When hazardous substances, pollutants or contaminants are spilled on the ground or otherwise migrate to the subsurface, they can move in the subsurface environment and eventually enter buildings as a gas or vapor, or even as a liquid in some cases. Dry cleaning solvents and industrial de-greasers are products that contain hazardous substances that when released to the environment, can migrate into the soil and subsurface environment, enter buildings by seeping through cracks in basements, foundations, sewer lines and other openings and ultimately result in human exposures. Vapor intrusion is of particular concern because concentrations of vapors can rise to a point where the health of residents or workers in those buildings could be at risk. Intrusion of contaminants in a non-vapor state may also be a pathway of concern because of the potential for human exposure to the liquids, the resulting precipitates, or associated vapors.
In 1980, Congress enacted the Comprehensive Environmental Response, Compensation, and Liability Act, 42 U.S.C. 9601, et seq. (“CERCLA or “the Act”) in response to the dangers posed by uncontrolled releases of hazardous substances, pollutants, or contaminants. Section 105(a)(8)(A) of CERCLA required that the National Oil and Hazardous Substances Pollution Contingency Plan (NCP) include criteria for determining priorities among releases or threatened releases for the purpose of taking remedial or removal action. Criteria were to be based upon relative risk or danger, taking into account the population at risk, the hazardous potential of the substances at a facility, the potential for contamination of drinking water supplies, direct human contact, destruction of sensitive ecosystems, and other appropriate factors. Section 105(a)(8)(B) of CERCLA requires that the statutory criteria described in section 105(a)(8)(A) be used to prepare a list of national priorities among the known releases, or threatened releases throughout the United States, and that at least 400 sites be designated for priority. The list, which is Appendix B of the NCP, is the National Priorities List (NPL).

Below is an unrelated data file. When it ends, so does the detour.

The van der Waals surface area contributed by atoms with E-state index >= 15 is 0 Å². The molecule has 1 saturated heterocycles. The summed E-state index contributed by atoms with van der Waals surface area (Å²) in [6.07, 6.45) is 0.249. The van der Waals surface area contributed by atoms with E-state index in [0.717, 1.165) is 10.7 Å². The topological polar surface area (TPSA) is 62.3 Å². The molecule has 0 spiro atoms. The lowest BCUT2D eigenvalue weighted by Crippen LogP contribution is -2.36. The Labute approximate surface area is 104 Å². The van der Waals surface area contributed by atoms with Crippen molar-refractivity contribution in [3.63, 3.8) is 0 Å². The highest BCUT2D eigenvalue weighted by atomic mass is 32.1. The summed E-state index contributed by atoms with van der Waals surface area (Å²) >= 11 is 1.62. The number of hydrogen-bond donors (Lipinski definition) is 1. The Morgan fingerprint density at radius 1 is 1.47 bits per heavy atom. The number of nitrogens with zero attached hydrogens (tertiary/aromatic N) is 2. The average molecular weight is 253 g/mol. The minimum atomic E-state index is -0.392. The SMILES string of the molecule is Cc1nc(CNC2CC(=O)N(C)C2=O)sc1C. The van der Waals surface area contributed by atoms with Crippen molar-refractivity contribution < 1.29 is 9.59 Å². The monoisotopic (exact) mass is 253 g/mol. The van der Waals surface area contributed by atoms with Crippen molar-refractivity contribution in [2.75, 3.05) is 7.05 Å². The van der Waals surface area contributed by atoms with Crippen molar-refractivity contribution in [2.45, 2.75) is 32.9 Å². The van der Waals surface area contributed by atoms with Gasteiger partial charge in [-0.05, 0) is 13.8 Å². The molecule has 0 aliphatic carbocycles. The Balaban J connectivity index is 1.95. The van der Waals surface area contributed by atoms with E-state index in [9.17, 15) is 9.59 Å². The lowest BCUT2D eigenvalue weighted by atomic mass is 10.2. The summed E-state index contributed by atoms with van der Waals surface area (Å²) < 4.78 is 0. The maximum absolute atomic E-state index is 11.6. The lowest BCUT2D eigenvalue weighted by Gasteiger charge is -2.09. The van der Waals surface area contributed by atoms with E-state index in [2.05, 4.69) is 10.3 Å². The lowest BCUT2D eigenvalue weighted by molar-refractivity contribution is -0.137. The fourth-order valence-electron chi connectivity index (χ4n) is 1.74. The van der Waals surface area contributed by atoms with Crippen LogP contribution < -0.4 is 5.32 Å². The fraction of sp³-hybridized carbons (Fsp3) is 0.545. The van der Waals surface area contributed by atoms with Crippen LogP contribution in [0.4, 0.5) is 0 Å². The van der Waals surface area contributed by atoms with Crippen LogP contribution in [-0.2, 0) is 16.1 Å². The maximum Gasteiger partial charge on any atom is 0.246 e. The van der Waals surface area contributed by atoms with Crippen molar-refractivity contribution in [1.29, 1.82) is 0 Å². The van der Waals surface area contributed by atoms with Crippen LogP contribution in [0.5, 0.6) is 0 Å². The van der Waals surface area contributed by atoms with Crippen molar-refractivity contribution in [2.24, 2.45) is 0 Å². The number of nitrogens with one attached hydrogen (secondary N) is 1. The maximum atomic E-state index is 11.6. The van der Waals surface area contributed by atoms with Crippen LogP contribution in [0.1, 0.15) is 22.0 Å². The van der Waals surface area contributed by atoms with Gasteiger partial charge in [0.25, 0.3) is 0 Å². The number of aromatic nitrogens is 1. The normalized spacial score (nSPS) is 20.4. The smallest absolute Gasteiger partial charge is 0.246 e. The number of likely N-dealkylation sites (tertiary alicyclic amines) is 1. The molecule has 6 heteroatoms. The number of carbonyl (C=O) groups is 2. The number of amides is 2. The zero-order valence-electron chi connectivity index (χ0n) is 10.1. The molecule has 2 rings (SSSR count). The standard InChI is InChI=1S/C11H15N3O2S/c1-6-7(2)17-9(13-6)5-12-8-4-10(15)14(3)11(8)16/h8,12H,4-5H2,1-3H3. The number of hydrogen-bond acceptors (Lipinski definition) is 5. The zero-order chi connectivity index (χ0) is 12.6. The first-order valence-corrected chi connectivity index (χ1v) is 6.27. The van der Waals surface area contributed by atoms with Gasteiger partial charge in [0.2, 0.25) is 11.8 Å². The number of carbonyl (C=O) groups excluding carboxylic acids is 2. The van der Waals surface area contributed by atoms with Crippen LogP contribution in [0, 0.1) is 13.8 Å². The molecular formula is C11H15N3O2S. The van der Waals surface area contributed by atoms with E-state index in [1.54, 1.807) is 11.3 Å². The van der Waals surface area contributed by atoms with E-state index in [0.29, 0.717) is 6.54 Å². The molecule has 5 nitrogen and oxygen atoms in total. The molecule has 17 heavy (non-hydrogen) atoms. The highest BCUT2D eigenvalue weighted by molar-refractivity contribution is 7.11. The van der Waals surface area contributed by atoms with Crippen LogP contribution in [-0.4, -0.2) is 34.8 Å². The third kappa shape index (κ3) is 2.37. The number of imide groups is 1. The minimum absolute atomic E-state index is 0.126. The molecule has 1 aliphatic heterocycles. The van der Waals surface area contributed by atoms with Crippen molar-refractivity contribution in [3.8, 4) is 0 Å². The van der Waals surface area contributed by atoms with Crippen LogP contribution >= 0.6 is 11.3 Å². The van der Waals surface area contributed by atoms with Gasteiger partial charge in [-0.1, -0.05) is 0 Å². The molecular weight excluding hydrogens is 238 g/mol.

To implement CERCLA, EPA promulgated the revised NCP, 40 CFR Part 300, on July 16, 1982 (47 FR 31180) pursuant to section 105 of CERCLA and Executive Order 12316 (48 FR 42237 August 20, 1981). The NCP, further revised by EPA on September 16, 1985 (50 FR 37624) and November 20, 1985 (50 FR 47912), sets forth the guidelines and procedures needed to respond to releases and threatened releases of hazardous substances, pollutants, or contaminants under CERCLA. The Agency developed the Hazard Ranking System (“HRS”) to implement Section 105(a)(8)(A). The HRS was codified as Appendix A of the NCP. The HRS is the primary mechanism EPA uses to evaluate a site for placement on the NPL.